For homeowners who have built up significant equity in their home and are planning a major renovation, a home equity loan is another financing option. If you owe $200,000 on a home valued at $500,000, for instance, you can apply for a home equity loan of $300,000. But for newer homeowners with little equity in their home, or those interested in smaller projects like a one-room remodel, a personal loan could be an option to consider.
Either way, it’s best to avoid spending more than is affordable or within budget. Keeping a home renovation on budget and working with professionals who will help you develop a plan of action and advise you on costs can be a smart move, depending on the scale of the renovation you are working on.
Myth: Auto loans are a waste of money.
Fact: Not necessarily. Only you can determine which expenses make sense for your budget and lifestyle. In 2020, the average monthly payment for a new car loan was $576 and the average loan term was 69 months. That’s not exactly spare change. There are ways to keep costs down, however.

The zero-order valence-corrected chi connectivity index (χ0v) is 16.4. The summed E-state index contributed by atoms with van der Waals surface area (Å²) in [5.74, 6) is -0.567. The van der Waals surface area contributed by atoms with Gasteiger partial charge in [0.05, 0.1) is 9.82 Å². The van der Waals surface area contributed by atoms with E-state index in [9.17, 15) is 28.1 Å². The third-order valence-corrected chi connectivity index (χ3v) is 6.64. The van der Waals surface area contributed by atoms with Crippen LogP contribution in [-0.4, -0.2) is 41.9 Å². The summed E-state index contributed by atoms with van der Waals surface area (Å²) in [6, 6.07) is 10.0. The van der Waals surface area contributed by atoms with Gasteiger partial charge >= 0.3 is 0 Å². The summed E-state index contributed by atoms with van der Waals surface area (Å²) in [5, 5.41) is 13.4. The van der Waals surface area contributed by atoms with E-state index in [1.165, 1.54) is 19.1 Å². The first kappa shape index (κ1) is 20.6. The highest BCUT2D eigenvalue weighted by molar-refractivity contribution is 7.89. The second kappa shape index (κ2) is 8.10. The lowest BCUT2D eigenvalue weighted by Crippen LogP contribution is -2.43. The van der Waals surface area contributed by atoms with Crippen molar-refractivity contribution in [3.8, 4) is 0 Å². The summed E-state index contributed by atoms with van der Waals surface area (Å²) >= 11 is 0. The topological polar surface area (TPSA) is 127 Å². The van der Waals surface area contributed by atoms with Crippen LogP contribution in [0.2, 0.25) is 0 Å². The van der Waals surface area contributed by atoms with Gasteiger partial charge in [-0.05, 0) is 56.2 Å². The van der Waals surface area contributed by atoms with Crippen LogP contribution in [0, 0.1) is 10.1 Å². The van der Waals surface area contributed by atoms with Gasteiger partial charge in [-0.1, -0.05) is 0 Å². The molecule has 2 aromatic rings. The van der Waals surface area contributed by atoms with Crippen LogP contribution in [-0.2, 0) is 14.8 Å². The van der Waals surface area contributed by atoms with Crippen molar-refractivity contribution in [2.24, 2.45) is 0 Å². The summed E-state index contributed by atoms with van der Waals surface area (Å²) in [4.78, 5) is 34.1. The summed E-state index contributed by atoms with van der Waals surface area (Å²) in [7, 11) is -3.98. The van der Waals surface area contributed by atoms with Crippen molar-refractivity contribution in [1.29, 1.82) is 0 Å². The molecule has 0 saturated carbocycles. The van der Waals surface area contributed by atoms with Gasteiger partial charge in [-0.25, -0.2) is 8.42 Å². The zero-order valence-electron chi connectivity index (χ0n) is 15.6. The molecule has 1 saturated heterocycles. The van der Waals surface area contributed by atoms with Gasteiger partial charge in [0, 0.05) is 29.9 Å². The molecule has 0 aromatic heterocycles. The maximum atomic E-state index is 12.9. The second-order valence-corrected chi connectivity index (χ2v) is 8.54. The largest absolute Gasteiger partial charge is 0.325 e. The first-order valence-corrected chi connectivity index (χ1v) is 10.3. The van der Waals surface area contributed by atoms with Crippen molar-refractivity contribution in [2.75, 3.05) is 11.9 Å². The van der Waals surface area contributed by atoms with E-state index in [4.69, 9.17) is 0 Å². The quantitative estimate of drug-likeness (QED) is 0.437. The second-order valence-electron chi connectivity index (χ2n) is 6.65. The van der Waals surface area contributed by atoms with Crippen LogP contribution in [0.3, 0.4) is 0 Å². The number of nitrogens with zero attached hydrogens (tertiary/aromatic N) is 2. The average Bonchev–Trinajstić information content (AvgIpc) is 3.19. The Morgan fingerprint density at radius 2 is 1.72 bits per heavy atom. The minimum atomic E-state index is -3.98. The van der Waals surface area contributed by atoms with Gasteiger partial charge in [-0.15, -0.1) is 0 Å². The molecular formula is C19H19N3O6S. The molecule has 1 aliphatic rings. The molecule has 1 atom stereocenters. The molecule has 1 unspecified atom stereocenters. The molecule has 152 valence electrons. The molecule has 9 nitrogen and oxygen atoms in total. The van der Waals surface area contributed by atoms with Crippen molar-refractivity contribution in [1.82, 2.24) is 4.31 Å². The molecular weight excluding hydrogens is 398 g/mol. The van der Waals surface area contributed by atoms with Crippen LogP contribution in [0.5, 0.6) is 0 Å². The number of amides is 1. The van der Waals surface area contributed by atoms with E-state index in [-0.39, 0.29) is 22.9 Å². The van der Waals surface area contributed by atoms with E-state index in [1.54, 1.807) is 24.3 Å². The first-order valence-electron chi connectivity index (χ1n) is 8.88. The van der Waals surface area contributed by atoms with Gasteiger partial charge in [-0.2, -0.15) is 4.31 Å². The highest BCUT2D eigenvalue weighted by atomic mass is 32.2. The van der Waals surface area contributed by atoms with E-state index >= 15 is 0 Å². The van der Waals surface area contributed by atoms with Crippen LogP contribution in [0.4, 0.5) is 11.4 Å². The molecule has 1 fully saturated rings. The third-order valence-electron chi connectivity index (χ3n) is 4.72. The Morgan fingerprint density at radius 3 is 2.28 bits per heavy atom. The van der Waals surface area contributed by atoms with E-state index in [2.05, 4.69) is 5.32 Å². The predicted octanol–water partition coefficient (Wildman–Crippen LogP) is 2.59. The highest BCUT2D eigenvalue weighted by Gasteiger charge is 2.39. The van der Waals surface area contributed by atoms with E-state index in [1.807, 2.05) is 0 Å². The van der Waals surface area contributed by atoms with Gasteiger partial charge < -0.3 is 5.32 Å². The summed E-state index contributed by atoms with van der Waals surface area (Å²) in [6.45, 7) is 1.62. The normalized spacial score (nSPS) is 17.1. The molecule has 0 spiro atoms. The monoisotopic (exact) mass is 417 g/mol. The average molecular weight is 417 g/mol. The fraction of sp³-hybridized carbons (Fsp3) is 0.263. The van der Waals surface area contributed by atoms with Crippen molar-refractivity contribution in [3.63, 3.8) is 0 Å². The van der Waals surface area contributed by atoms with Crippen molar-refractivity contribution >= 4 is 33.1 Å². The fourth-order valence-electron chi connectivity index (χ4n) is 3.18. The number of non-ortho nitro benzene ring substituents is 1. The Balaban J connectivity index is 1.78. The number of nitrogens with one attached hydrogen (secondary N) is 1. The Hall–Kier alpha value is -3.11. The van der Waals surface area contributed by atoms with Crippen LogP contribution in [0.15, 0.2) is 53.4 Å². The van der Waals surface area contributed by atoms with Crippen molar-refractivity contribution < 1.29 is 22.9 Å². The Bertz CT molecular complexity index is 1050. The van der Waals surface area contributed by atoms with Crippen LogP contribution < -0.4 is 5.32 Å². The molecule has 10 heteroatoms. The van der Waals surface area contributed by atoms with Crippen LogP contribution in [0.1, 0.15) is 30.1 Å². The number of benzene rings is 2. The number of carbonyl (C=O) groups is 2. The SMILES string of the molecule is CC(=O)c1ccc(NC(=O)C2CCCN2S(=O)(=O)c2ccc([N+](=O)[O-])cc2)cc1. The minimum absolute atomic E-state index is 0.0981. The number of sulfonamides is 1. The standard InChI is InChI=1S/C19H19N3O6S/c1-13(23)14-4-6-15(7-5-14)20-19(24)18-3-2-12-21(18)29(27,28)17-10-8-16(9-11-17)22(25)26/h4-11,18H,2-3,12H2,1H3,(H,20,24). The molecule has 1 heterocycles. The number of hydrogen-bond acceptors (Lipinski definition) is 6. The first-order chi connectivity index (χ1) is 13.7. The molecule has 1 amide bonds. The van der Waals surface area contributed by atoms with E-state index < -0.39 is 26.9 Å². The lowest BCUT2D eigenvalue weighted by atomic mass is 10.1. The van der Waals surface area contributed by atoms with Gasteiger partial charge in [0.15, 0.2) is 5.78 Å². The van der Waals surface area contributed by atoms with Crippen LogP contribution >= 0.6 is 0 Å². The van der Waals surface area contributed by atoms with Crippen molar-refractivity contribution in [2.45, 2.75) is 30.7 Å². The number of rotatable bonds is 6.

If you buy an electric car, you’ll save money on gas ($800 to $1,000 annually ) and say goodbye to oil changes forever. And don’t forget to factor in the tax credit from the federal government (up to $7,500 ) and possibly even your state.
Today, debt is more personal than the good debt vs. bad debt debate would have you believe. Rather than trying to classify your debt, consider the interest rates of each loan. Maybe you scored an auto loan with a low interest rate, but got stuck with a mortgage with a sky-high one. Securing a lower interest rate is a key part of any debt payoff plan, helping you transform “bad” debt to “good.”
Also, consider the value that things like education, a home, and travel add to your life. Education can open doors to a more lucrative and fulfilling career, your home can be an investment, and travel can provide the joy of exploring new corners of the world. Spend time thinking about your situation and determining your specific financial, career, and relationship goals. Then, based on those goals, develop a debt payoff plan that makes the most sense for you.
To learn more about managing your debt, contact a SoFi financial planner. In the meantime, share this article with someone you know who is struggling with debt—good, bad, or anything in between.